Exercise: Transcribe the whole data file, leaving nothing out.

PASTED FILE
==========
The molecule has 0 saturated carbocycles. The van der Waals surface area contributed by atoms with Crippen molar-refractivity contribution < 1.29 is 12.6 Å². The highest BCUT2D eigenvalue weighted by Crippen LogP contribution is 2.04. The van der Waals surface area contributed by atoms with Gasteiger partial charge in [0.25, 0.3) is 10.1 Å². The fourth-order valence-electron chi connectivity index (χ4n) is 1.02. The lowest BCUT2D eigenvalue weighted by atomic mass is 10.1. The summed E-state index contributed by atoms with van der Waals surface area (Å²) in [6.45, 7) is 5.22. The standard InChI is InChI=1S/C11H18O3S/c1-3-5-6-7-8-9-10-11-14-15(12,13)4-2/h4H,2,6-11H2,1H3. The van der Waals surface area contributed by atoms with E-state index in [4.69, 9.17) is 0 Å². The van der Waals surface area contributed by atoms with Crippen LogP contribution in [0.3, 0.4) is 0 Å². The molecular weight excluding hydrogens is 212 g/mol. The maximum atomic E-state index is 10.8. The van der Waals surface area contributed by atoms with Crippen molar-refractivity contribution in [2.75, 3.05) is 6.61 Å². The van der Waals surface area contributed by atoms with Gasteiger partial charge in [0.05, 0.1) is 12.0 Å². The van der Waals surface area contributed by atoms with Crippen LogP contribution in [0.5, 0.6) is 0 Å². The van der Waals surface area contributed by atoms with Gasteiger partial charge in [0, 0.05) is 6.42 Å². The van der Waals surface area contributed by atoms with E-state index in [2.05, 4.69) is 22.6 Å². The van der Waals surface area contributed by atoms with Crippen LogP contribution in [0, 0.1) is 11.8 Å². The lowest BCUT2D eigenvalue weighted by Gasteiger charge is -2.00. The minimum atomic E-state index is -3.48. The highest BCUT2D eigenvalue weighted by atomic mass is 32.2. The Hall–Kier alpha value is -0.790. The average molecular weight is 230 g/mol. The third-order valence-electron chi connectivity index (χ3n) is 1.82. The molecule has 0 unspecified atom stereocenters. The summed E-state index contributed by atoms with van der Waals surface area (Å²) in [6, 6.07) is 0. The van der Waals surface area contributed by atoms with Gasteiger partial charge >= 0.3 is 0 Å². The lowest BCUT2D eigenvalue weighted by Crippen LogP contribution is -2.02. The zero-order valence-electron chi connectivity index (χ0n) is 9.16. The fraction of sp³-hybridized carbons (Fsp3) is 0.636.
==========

The molecule has 0 saturated carbocycles. The van der Waals surface area contributed by atoms with Crippen molar-refractivity contribution < 1.29 is 12.6 Å². The highest BCUT2D eigenvalue weighted by Crippen LogP contribution is 2.04. The van der Waals surface area contributed by atoms with Gasteiger partial charge in [0.25, 0.3) is 10.1 Å². The fourth-order valence-electron chi connectivity index (χ4n) is 1.02. The lowest BCUT2D eigenvalue weighted by atomic mass is 10.1. The summed E-state index contributed by atoms with van der Waals surface area (Å²) in [6.45, 7) is 5.22. The standard InChI is InChI=1S/C11H18O3S/c1-3-5-6-7-8-9-10-11-14-15(12,13)4-2/h4H,2,6-11H2,1H3. The van der Waals surface area contributed by atoms with E-state index in [4.69, 9.17) is 0 Å². The van der Waals surface area contributed by atoms with Crippen LogP contribution in [0.3, 0.4) is 0 Å². The molecular weight excluding hydrogens is 212 g/mol. The maximum atomic E-state index is 10.8. The van der Waals surface area contributed by atoms with Crippen molar-refractivity contribution in [2.75, 3.05) is 6.61 Å². The van der Waals surface area contributed by atoms with Gasteiger partial charge in [0.05, 0.1) is 12.0 Å². The van der Waals surface area contributed by atoms with Crippen LogP contribution in [0.5, 0.6) is 0 Å². The van der Waals surface area contributed by atoms with Gasteiger partial charge in [0, 0.05) is 6.42 Å². The van der Waals surface area contributed by atoms with E-state index in [2.05, 4.69) is 22.6 Å². The van der Waals surface area contributed by atoms with Crippen LogP contribution in [0, 0.1) is 11.8 Å². The lowest BCUT2D eigenvalue weighted by Gasteiger charge is -2.00. The minimum atomic E-state index is -3.48. The highest BCUT2D eigenvalue weighted by atomic mass is 32.2. The Hall–Kier alpha value is -0.790. The average molecular weight is 230 g/mol. The third-order valence-electron chi connectivity index (χ3n) is 1.82. The molecule has 0 unspecified atom stereocenters. The summed E-state index contributed by atoms with van der Waals surface area (Å²) in [6, 6.07) is 0. The van der Waals surface area contributed by atoms with Gasteiger partial charge >= 0.3 is 0 Å². The lowest BCUT2D eigenvalue weighted by Crippen LogP contribution is -2.02. The zero-order valence-electron chi connectivity index (χ0n) is 9.16. The fraction of sp³-hybridized carbons (Fsp3) is 0.636.